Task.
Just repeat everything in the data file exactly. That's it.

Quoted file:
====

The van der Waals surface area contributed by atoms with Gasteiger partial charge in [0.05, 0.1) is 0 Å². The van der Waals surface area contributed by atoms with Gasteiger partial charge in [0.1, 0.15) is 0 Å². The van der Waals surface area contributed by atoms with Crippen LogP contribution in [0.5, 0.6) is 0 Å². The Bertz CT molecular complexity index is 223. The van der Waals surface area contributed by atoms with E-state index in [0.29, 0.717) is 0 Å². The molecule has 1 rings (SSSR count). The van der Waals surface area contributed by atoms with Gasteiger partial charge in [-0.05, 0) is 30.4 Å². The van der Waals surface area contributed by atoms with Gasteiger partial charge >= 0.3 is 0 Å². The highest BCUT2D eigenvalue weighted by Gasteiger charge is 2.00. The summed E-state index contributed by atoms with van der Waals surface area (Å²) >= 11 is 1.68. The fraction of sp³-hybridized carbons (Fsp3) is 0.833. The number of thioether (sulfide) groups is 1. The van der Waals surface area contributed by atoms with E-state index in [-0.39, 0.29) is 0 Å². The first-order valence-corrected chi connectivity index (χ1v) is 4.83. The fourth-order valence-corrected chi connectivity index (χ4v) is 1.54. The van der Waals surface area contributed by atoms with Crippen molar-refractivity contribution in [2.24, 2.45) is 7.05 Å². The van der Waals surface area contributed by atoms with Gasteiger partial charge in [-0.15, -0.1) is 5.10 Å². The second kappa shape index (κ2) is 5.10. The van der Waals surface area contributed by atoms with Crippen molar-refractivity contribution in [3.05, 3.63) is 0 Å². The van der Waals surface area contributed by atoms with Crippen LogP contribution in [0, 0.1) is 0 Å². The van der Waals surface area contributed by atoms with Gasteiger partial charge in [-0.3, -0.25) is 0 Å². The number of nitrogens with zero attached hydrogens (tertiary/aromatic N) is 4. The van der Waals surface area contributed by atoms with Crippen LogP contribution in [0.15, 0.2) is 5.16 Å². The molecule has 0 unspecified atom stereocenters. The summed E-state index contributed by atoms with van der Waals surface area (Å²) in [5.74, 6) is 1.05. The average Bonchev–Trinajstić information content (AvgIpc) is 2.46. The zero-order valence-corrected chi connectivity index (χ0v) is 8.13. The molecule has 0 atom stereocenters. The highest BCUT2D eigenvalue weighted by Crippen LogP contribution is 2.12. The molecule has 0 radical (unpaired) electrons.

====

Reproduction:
The van der Waals surface area contributed by atoms with Gasteiger partial charge in [0.05, 0.1) is 0 Å². The van der Waals surface area contributed by atoms with Gasteiger partial charge in [0.1, 0.15) is 0 Å². The van der Waals surface area contributed by atoms with Crippen LogP contribution in [0.5, 0.6) is 0 Å². The Bertz CT molecular complexity index is 223. The van der Waals surface area contributed by atoms with E-state index in [0.29, 0.717) is 0 Å². The molecule has 1 rings (SSSR count). The van der Waals surface area contributed by atoms with Gasteiger partial charge in [-0.05, 0) is 30.4 Å². The van der Waals surface area contributed by atoms with Gasteiger partial charge >= 0.3 is 0 Å². The highest BCUT2D eigenvalue weighted by Gasteiger charge is 2.00. The summed E-state index contributed by atoms with van der Waals surface area (Å²) >= 11 is 1.68. The fraction of sp³-hybridized carbons (Fsp3) is 0.833. The number of thioether (sulfide) groups is 1. The van der Waals surface area contributed by atoms with E-state index in [-0.39, 0.29) is 0 Å². The first-order valence-corrected chi connectivity index (χ1v) is 4.83. The fourth-order valence-corrected chi connectivity index (χ4v) is 1.54. The van der Waals surface area contributed by atoms with Crippen molar-refractivity contribution in [2.24, 2.45) is 7.05 Å². The van der Waals surface area contributed by atoms with Gasteiger partial charge in [-0.15, -0.1) is 5.10 Å². The second kappa shape index (κ2) is 5.10. The van der Waals surface area contributed by atoms with Crippen molar-refractivity contribution in [3.05, 3.63) is 0 Å². The van der Waals surface area contributed by atoms with Crippen LogP contribution in [0, 0.1) is 0 Å². The van der Waals surface area contributed by atoms with Gasteiger partial charge in [-0.3, -0.25) is 0 Å². The number of nitrogens with zero attached hydrogens (tertiary/aromatic N) is 4. The van der Waals surface area contributed by atoms with Crippen LogP contribution in [0.15, 0.2) is 5.16 Å². The molecule has 0 unspecified atom stereocenters. The summed E-state index contributed by atoms with van der Waals surface area (Å²) in [5.74, 6) is 1.05. The average Bonchev–Trinajstić information content (AvgIpc) is 2.46. The zero-order valence-corrected chi connectivity index (χ0v) is 8.13. The molecule has 0 atom stereocenters. The highest BCUT2D eigenvalue weighted by Crippen LogP contribution is 2.12. The molecule has 0 radical (unpaired) electrons.